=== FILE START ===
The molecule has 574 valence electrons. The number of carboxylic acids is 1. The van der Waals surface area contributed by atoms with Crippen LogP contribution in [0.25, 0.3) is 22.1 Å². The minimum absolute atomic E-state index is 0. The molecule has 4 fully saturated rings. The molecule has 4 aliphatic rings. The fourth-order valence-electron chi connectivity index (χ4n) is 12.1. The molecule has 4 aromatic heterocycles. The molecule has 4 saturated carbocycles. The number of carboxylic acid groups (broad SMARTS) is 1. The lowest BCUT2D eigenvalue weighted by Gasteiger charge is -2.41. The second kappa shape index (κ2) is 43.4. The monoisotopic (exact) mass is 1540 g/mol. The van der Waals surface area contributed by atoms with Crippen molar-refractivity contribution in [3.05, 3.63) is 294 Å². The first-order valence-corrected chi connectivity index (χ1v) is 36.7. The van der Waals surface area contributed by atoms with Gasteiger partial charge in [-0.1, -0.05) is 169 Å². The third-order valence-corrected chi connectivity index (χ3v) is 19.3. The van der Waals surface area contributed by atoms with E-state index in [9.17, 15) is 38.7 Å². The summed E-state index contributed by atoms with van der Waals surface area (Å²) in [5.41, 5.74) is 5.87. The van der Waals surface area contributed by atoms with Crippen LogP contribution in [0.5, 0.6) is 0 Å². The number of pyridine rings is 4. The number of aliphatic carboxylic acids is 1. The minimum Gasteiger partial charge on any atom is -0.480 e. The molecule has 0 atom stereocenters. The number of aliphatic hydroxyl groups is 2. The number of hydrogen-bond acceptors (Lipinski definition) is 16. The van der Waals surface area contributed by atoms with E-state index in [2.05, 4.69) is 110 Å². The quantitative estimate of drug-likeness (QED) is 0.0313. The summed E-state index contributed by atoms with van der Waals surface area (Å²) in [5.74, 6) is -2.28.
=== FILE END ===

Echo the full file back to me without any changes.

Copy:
The molecule has 574 valence electrons. The number of carboxylic acids is 1. The van der Waals surface area contributed by atoms with Crippen LogP contribution in [0.25, 0.3) is 22.1 Å². The minimum absolute atomic E-state index is 0. The molecule has 4 fully saturated rings. The molecule has 4 aliphatic rings. The fourth-order valence-electron chi connectivity index (χ4n) is 12.1. The molecule has 4 aromatic heterocycles. The molecule has 4 saturated carbocycles. The number of carboxylic acid groups (broad SMARTS) is 1. The lowest BCUT2D eigenvalue weighted by Gasteiger charge is -2.41. The second kappa shape index (κ2) is 43.4. The monoisotopic (exact) mass is 1540 g/mol. The van der Waals surface area contributed by atoms with Crippen molar-refractivity contribution in [3.05, 3.63) is 294 Å². The first-order valence-corrected chi connectivity index (χ1v) is 36.7. The van der Waals surface area contributed by atoms with Gasteiger partial charge in [-0.1, -0.05) is 169 Å². The third-order valence-corrected chi connectivity index (χ3v) is 19.3. The van der Waals surface area contributed by atoms with E-state index in [9.17, 15) is 38.7 Å². The summed E-state index contributed by atoms with van der Waals surface area (Å²) in [5.41, 5.74) is 5.87. The van der Waals surface area contributed by atoms with Crippen LogP contribution in [0.5, 0.6) is 0 Å². The number of pyridine rings is 4. The number of aliphatic carboxylic acids is 1. The minimum Gasteiger partial charge on any atom is -0.480 e. The molecule has 0 atom stereocenters. The number of aliphatic hydroxyl groups is 2. The number of hydrogen-bond acceptors (Lipinski definition) is 16. The van der Waals surface area contributed by atoms with E-state index in [2.05, 4.69) is 110 Å². The quantitative estimate of drug-likeness (QED) is 0.0313. The summed E-state index contributed by atoms with van der Waals surface area (Å²) in [5.74, 6) is -2.28.